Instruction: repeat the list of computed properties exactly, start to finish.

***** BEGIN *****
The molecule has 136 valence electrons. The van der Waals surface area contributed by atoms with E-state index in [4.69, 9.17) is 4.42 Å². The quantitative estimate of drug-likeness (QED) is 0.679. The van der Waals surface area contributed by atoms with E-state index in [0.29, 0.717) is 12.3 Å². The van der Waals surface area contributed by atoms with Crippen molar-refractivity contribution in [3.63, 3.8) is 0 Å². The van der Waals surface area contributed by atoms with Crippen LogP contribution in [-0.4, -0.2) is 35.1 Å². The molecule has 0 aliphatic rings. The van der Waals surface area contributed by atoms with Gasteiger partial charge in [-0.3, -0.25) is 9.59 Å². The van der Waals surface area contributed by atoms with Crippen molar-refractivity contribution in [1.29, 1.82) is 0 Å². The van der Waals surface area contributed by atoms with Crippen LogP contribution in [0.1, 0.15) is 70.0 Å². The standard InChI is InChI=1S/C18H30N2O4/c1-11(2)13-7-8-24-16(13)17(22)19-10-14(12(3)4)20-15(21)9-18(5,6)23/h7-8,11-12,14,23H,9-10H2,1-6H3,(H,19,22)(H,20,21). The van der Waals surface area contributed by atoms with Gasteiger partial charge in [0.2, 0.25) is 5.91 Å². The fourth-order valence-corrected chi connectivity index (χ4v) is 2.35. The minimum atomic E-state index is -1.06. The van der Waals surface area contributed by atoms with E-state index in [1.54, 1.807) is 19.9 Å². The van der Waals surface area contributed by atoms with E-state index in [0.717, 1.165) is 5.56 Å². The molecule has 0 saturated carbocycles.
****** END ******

The molecule has 136 valence electrons. The van der Waals surface area contributed by atoms with E-state index in [4.69, 9.17) is 4.42 Å². The quantitative estimate of drug-likeness (QED) is 0.679. The van der Waals surface area contributed by atoms with E-state index in [0.29, 0.717) is 12.3 Å². The van der Waals surface area contributed by atoms with Crippen molar-refractivity contribution in [3.63, 3.8) is 0 Å². The van der Waals surface area contributed by atoms with Crippen LogP contribution in [-0.4, -0.2) is 35.1 Å². The molecule has 0 aliphatic rings. The van der Waals surface area contributed by atoms with Gasteiger partial charge in [-0.3, -0.25) is 9.59 Å². The van der Waals surface area contributed by atoms with Crippen molar-refractivity contribution in [1.29, 1.82) is 0 Å². The van der Waals surface area contributed by atoms with Crippen LogP contribution in [0.1, 0.15) is 70.0 Å². The standard InChI is InChI=1S/C18H30N2O4/c1-11(2)13-7-8-24-16(13)17(22)19-10-14(12(3)4)20-15(21)9-18(5,6)23/h7-8,11-12,14,23H,9-10H2,1-6H3,(H,19,22)(H,20,21). The van der Waals surface area contributed by atoms with Gasteiger partial charge in [0.2, 0.25) is 5.91 Å². The fourth-order valence-corrected chi connectivity index (χ4v) is 2.35. The minimum atomic E-state index is -1.06. The van der Waals surface area contributed by atoms with E-state index in [1.54, 1.807) is 19.9 Å². The van der Waals surface area contributed by atoms with E-state index in [0.717, 1.165) is 5.56 Å². The molecule has 0 saturated carbocycles.